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Recent Tasting Notes
This tea requires some explanation:
First, I’ve only tried a sample of the Summer Flush Darjeeling in this gift set.
Second, Golden Tips only offers Summer Flush in this gift set.
Third, most Darjeeling tea companies regard 2nd Flush Darjeeling teas as Summer Flush. Golden Tips calls their 2nd Flush Darjeeling teas Spring flush, and it would seem that Golden Tips Summer Flush Darjeeling might actually be Monsoon Flush. Of course, this is just an educated guess because Golden Tips offers little to no information about their Summer Flush Darjeeling tea.
Confusing, right? And why does this even matter? Well, Monsoon Flush Darjeeling teas are far less desirable than 2nd Flush Darjeeling teas that are often prized above all others. Monsoon Flush Darjeeling tea is often used in breakfast blends because it’s stronger than 1st and 2nd Flush Darjeeling teas in flavor and appearance, and Monsoon Flush Darjeeling is not often marketed outside of these breakfast blends.
Golden Tips Summer Flush Darjeeling is a pretty decent tasting overall. Summer Flush tastes very much like good grocery store English Breakfast tea. The leaves in my sample were far more impressive than the dust you often find in tea bags, but the flavor was much the same.
This truly tastes like Fall. I swear I can taste autumn spices in this tea some how, (which I know that’s not why it’s called Autumn Flush, but it surely tastes like Fall some how!), especially on the cool-down. Also noticing tobacco notes. Smooth. Quite an interesting third flush! I’ll be having this again!
A perky first flush with delicate floral and honey notes with quite a bit of smokiness that becomes more apparent on the cool-down. Truly tastes like spring, like new life! Would be a lovely tea to drink as the sun is rising as it tastes like the start of a new day. Lovely.
Revisited before creating a review for Tea Views.
Once again I got the same impression of rose petal infused honey. The boldness was more apparent this time, especially when comparing it to other darjeelings at the same time. An approachable darjeeling tea that’s an obvious blend of several darjeelings.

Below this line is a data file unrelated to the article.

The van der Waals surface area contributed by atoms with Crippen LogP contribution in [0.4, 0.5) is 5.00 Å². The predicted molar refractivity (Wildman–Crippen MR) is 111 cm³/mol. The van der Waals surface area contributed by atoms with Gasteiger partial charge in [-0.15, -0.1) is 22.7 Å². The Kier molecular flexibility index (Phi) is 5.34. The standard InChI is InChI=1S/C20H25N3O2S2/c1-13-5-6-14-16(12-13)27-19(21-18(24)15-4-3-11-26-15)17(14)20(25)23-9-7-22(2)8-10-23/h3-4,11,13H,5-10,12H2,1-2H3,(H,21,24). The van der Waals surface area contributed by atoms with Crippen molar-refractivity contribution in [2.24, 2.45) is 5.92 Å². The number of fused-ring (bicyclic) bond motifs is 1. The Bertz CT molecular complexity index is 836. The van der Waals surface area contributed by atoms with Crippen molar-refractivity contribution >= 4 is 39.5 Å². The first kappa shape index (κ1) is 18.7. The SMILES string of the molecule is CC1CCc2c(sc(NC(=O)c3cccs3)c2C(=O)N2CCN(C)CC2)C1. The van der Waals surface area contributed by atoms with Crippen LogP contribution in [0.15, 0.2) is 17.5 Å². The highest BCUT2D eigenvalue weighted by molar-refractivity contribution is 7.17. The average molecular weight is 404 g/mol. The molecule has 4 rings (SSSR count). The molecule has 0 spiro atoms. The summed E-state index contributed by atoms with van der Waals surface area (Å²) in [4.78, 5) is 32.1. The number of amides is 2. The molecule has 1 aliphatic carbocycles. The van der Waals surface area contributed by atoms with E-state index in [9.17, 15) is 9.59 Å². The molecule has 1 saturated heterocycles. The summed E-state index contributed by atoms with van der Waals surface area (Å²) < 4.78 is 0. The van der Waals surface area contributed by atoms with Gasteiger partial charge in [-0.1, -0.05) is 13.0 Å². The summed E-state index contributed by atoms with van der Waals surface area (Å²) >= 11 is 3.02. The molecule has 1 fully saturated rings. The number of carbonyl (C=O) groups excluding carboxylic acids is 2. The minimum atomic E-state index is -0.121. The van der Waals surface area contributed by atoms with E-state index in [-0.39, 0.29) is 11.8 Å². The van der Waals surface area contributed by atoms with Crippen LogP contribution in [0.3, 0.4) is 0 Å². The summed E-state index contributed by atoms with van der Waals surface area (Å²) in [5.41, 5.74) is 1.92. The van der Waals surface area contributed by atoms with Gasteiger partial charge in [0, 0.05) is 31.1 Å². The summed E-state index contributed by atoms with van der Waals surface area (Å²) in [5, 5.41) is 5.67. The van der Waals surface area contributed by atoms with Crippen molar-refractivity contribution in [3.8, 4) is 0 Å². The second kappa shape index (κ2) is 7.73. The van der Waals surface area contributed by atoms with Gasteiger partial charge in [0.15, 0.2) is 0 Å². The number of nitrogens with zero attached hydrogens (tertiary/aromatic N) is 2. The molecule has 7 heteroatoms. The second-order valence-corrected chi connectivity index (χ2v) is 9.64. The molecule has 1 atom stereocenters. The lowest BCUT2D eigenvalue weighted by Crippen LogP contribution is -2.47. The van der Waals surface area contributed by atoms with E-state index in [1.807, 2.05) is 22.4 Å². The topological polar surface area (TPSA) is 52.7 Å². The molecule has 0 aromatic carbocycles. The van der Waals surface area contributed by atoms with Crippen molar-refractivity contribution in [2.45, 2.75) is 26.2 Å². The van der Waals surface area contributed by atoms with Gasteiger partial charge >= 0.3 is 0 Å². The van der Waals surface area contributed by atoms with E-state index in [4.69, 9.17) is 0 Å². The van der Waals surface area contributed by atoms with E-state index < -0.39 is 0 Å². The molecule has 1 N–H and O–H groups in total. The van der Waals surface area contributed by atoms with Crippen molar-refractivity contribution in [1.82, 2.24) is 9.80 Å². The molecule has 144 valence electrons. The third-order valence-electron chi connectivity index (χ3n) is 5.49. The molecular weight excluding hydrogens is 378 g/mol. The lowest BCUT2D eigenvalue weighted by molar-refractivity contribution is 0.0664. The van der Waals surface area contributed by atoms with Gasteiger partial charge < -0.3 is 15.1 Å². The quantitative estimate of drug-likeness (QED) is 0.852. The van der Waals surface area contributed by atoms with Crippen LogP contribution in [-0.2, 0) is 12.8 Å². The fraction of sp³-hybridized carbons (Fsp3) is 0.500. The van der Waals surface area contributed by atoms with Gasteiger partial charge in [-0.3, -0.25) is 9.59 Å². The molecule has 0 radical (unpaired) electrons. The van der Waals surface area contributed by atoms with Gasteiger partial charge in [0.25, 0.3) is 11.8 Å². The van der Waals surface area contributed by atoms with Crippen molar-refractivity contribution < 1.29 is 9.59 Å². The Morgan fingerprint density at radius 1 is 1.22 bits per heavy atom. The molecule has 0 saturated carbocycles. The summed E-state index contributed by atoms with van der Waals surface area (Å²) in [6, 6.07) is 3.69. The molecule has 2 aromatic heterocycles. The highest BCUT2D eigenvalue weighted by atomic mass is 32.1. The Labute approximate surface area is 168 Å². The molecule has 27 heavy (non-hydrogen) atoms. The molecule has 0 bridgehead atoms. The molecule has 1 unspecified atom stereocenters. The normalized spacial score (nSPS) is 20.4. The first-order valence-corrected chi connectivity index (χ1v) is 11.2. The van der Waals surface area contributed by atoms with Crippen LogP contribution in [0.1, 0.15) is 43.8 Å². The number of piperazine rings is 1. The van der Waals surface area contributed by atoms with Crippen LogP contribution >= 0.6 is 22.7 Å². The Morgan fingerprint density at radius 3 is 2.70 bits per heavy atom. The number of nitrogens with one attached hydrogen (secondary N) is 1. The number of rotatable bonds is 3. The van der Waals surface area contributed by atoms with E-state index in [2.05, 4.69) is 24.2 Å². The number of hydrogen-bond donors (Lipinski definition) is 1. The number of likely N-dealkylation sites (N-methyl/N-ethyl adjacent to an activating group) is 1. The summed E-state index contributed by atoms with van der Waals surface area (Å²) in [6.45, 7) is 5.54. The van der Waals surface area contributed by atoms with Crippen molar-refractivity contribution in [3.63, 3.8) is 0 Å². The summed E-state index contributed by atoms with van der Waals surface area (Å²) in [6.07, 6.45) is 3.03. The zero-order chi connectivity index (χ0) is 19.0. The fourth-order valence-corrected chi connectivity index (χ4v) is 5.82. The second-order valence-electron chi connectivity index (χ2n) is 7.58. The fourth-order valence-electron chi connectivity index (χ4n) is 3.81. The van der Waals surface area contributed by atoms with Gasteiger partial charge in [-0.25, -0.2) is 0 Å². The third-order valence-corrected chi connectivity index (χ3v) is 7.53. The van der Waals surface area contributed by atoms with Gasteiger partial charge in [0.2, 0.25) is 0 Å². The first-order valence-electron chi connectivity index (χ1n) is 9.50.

I’m on an Assam tea kick recently. Sometimes I like to try many of the same types of teas in a short time span to better appreciate their similarities and differences.
This particular Assam tea has no golden buds in it that I can detect. I do see some lighter colored buds in the black tea, but I would describe them more as beige than golden. The leaves have a sweet aroma, and the infusion is a light amber. The liquor has a light, sweet flavor with a bit-o-malt(iness) at the very end.
Overall, this is a not offensive but it’s also in no way what I expect from an Assam.
Edit: This tea really began to frustrate me after my second cup. There’s almost no astringency and it seems very flat to me. I’m lowering my rating.
preparing this in the Breville this time to see what the outcome is. 1 tsp per 8 ounces, 190 degrees for 3 minutes.
Edit. Yep, Breville always wins. The first time I made this I prepared it in a big mug thinking the leaves could better expand and it might make for a better cup of tea. Nope. The Breville produced a more enhanced cup of tea. It was like my mouth put on glasses. Same as the first time but more clear and defined.
My opinion of this tea hasn’t changed, I just have to strain less to identify what I was trying to.
This tea becomes more enjoyable on the cooldown. It becomes more soft, sweet and delicate. I’m also noticing a bit of a buttery mouthfeel once it reaches room temperature.
I also think I might be using a little bit too much tea, or maybe steeping for too long. I will keep experimenting.
1 tsp per 8 ounces, steeped at 190 degrees for 3 minutes in a mug.
(EDIT – Check out my second review for update/info on steeping method.)
Tastes of flowers. Roses come to mind. Thick and sweet like honey. The liquor also takes on the color of golden liquid honey. Once cool it really reminds me of rose water. Or maybe rose petal infused honey. The scent matches. It’s beautiful in that aspect. Quite astringent. Has a light muscatel quality.
Second steeping didn’t appeal to me as much, especially when it cooled; it tasted like olive oil. And I kind of despise olive oil for some reason, unless it’s masked by other flavors in food.
But the first cup was enjoyable.
I LOVE Darjeeling white teas. They’re about as resilient as a Chinese Bai Mu Dan but with a grape-like character that Himalayan teas are known for. This is one of the poorer examples I’ve tried, though. It doesn’t yield much in the way of taste on only a three-minute steep, requiring at least four to give it the muscatel lean and floral finish. However, by “poor”, I mean by Indian white standards…that still makes it kinda great. Glad to have it in my arsenal.